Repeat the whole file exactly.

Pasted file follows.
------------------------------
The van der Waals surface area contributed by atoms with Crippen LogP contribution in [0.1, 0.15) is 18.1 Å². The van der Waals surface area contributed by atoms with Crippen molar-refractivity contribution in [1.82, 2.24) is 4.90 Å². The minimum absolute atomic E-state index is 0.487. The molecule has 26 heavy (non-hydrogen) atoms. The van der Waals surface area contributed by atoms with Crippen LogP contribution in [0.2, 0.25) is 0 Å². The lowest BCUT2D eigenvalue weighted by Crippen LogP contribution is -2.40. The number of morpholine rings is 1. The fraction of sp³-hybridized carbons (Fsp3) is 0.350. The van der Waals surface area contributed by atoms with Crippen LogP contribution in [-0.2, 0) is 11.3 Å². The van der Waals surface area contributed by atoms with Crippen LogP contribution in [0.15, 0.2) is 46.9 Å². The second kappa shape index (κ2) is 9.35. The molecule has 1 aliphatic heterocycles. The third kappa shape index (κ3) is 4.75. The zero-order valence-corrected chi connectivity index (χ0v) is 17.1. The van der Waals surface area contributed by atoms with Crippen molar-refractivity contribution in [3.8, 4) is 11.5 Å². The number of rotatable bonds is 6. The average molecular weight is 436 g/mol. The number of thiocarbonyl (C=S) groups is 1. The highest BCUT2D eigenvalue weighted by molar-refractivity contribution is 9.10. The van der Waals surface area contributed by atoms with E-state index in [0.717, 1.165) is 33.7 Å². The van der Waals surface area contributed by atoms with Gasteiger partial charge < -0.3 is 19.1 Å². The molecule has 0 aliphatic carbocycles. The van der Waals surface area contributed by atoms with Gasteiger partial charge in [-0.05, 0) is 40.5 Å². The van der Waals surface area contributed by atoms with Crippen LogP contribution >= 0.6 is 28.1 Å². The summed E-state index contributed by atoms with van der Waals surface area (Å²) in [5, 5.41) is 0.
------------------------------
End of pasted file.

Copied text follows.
The van der Waals surface area contributed by atoms with Crippen LogP contribution in [0.1, 0.15) is 18.1 Å². The van der Waals surface area contributed by atoms with Crippen molar-refractivity contribution in [1.82, 2.24) is 4.90 Å². The minimum absolute atomic E-state index is 0.487. The molecule has 26 heavy (non-hydrogen) atoms. The van der Waals surface area contributed by atoms with Crippen LogP contribution in [0.2, 0.25) is 0 Å². The lowest BCUT2D eigenvalue weighted by Crippen LogP contribution is -2.40. The number of morpholine rings is 1. The fraction of sp³-hybridized carbons (Fsp3) is 0.350. The van der Waals surface area contributed by atoms with Crippen LogP contribution in [-0.2, 0) is 11.3 Å². The van der Waals surface area contributed by atoms with Crippen LogP contribution in [0.15, 0.2) is 46.9 Å². The second kappa shape index (κ2) is 9.35. The molecule has 1 aliphatic heterocycles. The third kappa shape index (κ3) is 4.75. The zero-order valence-corrected chi connectivity index (χ0v) is 17.1. The van der Waals surface area contributed by atoms with Crippen molar-refractivity contribution in [3.8, 4) is 11.5 Å². The number of rotatable bonds is 6. The average molecular weight is 436 g/mol. The number of thiocarbonyl (C=S) groups is 1. The highest BCUT2D eigenvalue weighted by molar-refractivity contribution is 9.10. The van der Waals surface area contributed by atoms with E-state index in [0.717, 1.165) is 33.7 Å². The van der Waals surface area contributed by atoms with Gasteiger partial charge < -0.3 is 19.1 Å². The molecule has 0 aliphatic carbocycles. The van der Waals surface area contributed by atoms with Gasteiger partial charge in [-0.05, 0) is 40.5 Å². The van der Waals surface area contributed by atoms with Crippen LogP contribution >= 0.6 is 28.1 Å². The summed E-state index contributed by atoms with van der Waals surface area (Å²) in [5, 5.41) is 0.